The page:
The setting: a tavern in a small pueblo celebrating the Festival del Fuego y el Pollo (don’t ask). Our hero: a flamboyant rogue wanted for robbery, seeking information for a possible local score.
“The Church of St. Michael has just put up a golden statue of the Virgin of Guadalupe,” volunteers the tremulous tavern keeper.
Our hero shakes his head firmly: “I do not steal from churches.”
“The orphanage has just received a donation of silver candlesticks,” a patron offers.
“I do not steal from orphans.”
If this is the Shrekverse, it’s suddenly become a more complicated place than four Shrek films led us to believe.
When the original Shrek ended with a climactic church wedding, it was one of those stereotyped scenes with the villain forcing the heroine to marry him and the hero arriving at the last minute — smashing through a stained-glass window riding a dragon, no less. So there could be a generic church, if the plot needed it, but it’s hard to imagine reverence or respect for the Church as a defining or redeeming trait. Shrek was too detached, too ironic, too postmodern a character for bourgeois piety — he was an ogre, after all.
And I’m not sure that St. Michael or the Virgin of Guadalupe could exist in the Shrekverse if that whole world weren’t implicit in Antonio Banderas’ very accent.
The Shrek films were always tied to the British panto tradition of musical comedy theater, with its fractured fairy-tale milieu, double-entendres, cross-dressing and so forth. Perhaps that’s why the films always felt sort of cramped and paltry to me — “as if the characters themselves didn’t believe the world extended beyond the edges of the screen, or the opening and closing credits,” I once wrote. Somehow they feel like watching a dozen or so actors on a stage with a painted backdrop and flat wooden cutouts of trees and such.
Banderas’ swashbuckling Puss in Boots first appeared in Shrek 2, quickly establishing himself as one of the most popular supporting characters in the franchise. Now, in a starring role in this spin-off, Puss spins the story in a direction strikingly different from the Shrek films.
It’s still a world inhabited by refugees from the Grimm Brothers and Mother Goose: Jack and Jill, Jack and the Beanstalk, Humpty Dumpty and so forth. But the frontiers of the Shrekverse now extend to the worlds of spaghetti westerns and Zorro-esque swashbucklers. Puss’ story is one of honor and shame, filial piety and family ties, corruption and redemption.
Banderas’ persona also carries a strong flavor of Don Juan machismo and innuendo. Among his legendary aliases (including Diablo Gato and even Chupacabra) Puss cites his reputation as “the Furry Lover” and “Frisky Two-Times,” and when we first meet him sneaking out of a lockup, he bids farewell to a fluffy white kitty on a pillow, murmuring, “I shall never forget you.” His love interest goes by the distinctly Bond-Girl handle Kitty Softpaws (Salma Hayek), and there’s a lot of flirtatious banter between them. (On another note, a one-liner about Puss having catnip “for my glaucoma” pushes an envelope that didn’t need pushing.)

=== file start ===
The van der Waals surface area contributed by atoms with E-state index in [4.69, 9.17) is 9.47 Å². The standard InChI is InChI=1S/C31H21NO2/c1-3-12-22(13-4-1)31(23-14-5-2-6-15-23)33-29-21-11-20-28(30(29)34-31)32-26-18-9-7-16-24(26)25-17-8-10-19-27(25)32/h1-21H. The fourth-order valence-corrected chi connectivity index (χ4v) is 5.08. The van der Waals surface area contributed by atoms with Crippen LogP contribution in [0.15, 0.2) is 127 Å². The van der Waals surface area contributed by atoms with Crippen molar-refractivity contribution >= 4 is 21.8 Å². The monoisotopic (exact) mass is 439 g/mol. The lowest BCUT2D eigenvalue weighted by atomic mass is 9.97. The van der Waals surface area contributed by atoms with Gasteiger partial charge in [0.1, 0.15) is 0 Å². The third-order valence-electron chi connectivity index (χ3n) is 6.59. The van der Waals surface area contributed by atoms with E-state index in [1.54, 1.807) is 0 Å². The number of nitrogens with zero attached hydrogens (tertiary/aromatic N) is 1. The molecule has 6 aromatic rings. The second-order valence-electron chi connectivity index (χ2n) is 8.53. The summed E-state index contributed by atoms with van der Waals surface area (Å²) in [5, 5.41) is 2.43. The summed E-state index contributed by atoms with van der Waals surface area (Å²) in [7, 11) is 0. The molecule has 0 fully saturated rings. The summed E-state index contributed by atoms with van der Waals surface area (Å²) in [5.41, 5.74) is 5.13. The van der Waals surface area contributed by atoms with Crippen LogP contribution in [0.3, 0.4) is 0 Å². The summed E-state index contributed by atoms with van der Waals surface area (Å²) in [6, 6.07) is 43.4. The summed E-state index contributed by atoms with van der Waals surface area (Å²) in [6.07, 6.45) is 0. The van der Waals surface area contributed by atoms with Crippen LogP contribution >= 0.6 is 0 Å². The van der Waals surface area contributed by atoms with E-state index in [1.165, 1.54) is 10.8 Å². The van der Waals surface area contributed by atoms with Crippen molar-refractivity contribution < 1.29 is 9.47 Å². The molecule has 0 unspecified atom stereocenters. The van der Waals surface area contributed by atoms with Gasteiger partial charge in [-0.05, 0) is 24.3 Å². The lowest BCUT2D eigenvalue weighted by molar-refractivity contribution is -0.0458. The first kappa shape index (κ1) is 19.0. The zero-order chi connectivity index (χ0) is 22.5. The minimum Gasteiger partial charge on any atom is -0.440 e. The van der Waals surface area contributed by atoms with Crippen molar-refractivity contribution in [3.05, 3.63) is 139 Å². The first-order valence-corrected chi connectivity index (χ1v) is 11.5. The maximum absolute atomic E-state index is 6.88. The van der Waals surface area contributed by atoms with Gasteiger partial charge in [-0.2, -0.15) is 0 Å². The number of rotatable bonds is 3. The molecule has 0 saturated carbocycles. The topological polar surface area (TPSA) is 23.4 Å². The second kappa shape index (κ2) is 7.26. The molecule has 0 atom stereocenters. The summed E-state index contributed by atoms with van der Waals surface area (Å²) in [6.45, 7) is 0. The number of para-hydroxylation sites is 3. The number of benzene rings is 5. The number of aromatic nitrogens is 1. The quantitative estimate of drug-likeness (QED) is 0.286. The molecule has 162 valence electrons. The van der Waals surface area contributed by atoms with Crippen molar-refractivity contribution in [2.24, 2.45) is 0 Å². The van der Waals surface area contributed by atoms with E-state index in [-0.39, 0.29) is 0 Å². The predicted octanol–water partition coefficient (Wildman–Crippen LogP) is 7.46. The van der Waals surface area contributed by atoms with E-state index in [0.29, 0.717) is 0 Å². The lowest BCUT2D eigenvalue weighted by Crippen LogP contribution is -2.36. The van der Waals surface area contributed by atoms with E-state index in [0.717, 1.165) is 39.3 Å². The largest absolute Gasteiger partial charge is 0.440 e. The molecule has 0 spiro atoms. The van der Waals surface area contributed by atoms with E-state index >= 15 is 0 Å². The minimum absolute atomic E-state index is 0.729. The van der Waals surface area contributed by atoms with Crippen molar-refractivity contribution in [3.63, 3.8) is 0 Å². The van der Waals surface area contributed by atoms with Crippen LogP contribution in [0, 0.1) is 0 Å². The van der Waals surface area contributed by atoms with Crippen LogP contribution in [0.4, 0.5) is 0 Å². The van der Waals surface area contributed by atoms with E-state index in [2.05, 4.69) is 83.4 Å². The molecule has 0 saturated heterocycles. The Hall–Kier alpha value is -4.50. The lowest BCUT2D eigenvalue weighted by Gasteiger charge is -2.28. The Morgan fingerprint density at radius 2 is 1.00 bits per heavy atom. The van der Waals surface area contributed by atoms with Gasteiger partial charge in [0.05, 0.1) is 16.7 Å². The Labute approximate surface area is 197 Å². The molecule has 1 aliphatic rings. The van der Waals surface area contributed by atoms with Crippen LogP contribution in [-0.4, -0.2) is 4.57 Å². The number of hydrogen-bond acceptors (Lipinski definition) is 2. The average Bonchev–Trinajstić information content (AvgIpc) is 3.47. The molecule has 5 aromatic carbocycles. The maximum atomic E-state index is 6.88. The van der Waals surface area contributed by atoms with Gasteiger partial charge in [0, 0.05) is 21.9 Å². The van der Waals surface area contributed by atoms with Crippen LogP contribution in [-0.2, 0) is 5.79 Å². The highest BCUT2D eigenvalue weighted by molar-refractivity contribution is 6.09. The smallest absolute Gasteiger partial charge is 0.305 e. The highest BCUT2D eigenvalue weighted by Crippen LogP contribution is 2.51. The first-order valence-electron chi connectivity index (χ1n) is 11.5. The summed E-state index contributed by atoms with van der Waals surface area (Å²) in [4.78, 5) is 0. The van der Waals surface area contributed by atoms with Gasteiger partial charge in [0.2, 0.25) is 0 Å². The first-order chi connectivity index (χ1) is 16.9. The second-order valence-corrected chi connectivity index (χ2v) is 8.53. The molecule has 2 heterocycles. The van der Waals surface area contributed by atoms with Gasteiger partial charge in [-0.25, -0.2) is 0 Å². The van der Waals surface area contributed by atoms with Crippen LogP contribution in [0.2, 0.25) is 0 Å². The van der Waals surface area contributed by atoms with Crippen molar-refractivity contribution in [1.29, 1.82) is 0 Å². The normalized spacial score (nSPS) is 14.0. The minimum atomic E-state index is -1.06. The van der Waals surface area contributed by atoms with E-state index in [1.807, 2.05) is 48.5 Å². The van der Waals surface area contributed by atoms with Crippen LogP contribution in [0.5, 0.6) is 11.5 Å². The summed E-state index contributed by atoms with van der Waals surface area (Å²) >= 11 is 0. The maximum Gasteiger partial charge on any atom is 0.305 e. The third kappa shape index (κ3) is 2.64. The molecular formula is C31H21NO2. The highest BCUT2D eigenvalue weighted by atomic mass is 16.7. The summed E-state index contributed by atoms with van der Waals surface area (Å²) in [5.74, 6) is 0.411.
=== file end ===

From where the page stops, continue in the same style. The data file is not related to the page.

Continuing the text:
Wrongly implicated in a crime he didn’t commit, Puss is determined to clear his name, repay a debt of honor and vindicate himself in the eyes of his surrogate mama, Imelda (Constance Marie), whose sorrow at her adopted son’s disgrace pains him more than any adversary. Imelda’s exhortations — “You are better than this” — stick with him, and while he stoops to stealing, he only robs people who deserve it: scary people like Jack and Jill, a redneck-gothic husband-and-wife pair of hulking brutes who guard a trove of magic beans with extraordinary diligence.
Magic beans? Is the Jack who broke his crown the same as the one who traded his cow? If anyone would know, it’s Puss’ foster brother, the ovoid Humpty Alexander Dumpty (Zach Galifianakis), who has nurtured a lifelong obsession with magic beans, the giant’s castle in the clouds and the legendary goose that lays golden eggs.
Garrulous and, well, brittle, Humpty is a troubled kid who grows up to be a — well, eggs don’t really grow up, do they? This is a very strange universe. It reminds me a little of one of the summer’s oddest films, the animated Western(ish) Rango, except that in Rango there was absolutely nothing to connect with emotionally, and the story, past the surface weirdness, followed a very straightforward formula. Puss in Boots is formulaic too, but it’s a hodgepodge of all different formulas, and it’s surprising how emotionally engaging it sometimes is.
At times, the weirdness gets to be a bit much. When we meet the goose that lays the golden eggs, it’s actually a downy gosling, if a giant one — and later on we meet its doting mother, who looks like a proper giant goose. Even my 8-year-old daughter thought it was weird that a baby goose is laying eggs while still being cared for by its mother — and that a mother in a species that produces so many eggs has only one baby. Call me crazy, but even in an animated universe, I prefer some semblance of respect for the facts of life. (See Barnyard and Bee Movie: Let’s not teach children that there are male cows with udders or that pollen is magic plant food.)
Visually, Puss in Boots is nothing short of dazzling. The DreamWorks’ animators are at the top of their game; Puss’ world is rich, vast and atmospheric, with rollicking action sequences and genuine spectacle. It looks fabulous in 3-D and makes better use of the format than Pixar’s Cars 2, which also put a popular supporting character — Mater — in a starring role. Unlike Mater, Puss is ready for his close-up.
Register film critic Steven D. Greydanus blogs at NCRegister.com.
Content Advisory: Intense animated action and menace, including a character coming to a possibly disturbing end; some innuendo and rude humor. Might be a bit much for younger kids.